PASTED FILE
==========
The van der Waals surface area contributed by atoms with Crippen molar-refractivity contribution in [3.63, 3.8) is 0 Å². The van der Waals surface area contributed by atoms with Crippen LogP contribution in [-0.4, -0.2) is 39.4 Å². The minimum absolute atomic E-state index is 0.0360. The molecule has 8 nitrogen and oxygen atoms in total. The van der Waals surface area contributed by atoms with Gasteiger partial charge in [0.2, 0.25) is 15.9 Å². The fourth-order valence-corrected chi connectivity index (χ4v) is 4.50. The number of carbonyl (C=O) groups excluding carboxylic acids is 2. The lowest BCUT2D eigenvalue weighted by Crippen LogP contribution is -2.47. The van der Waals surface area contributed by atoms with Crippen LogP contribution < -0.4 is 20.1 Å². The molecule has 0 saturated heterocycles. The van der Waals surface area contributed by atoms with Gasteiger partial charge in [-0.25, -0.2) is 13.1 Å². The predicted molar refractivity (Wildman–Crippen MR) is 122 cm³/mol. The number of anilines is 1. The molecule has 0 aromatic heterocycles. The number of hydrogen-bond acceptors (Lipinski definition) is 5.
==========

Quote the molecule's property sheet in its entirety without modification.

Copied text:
The van der Waals surface area contributed by atoms with Crippen molar-refractivity contribution in [3.63, 3.8) is 0 Å². The van der Waals surface area contributed by atoms with Crippen LogP contribution in [-0.4, -0.2) is 39.4 Å². The minimum absolute atomic E-state index is 0.0360. The molecule has 8 nitrogen and oxygen atoms in total. The van der Waals surface area contributed by atoms with Gasteiger partial charge in [0.2, 0.25) is 15.9 Å². The fourth-order valence-corrected chi connectivity index (χ4v) is 4.50. The number of carbonyl (C=O) groups excluding carboxylic acids is 2. The lowest BCUT2D eigenvalue weighted by Crippen LogP contribution is -2.47. The van der Waals surface area contributed by atoms with Crippen LogP contribution < -0.4 is 20.1 Å². The molecule has 0 saturated heterocycles. The van der Waals surface area contributed by atoms with Gasteiger partial charge in [-0.25, -0.2) is 13.1 Å². The predicted molar refractivity (Wildman–Crippen MR) is 122 cm³/mol. The number of anilines is 1. The molecule has 0 aromatic heterocycles. The number of hydrogen-bond acceptors (Lipinski definition) is 5.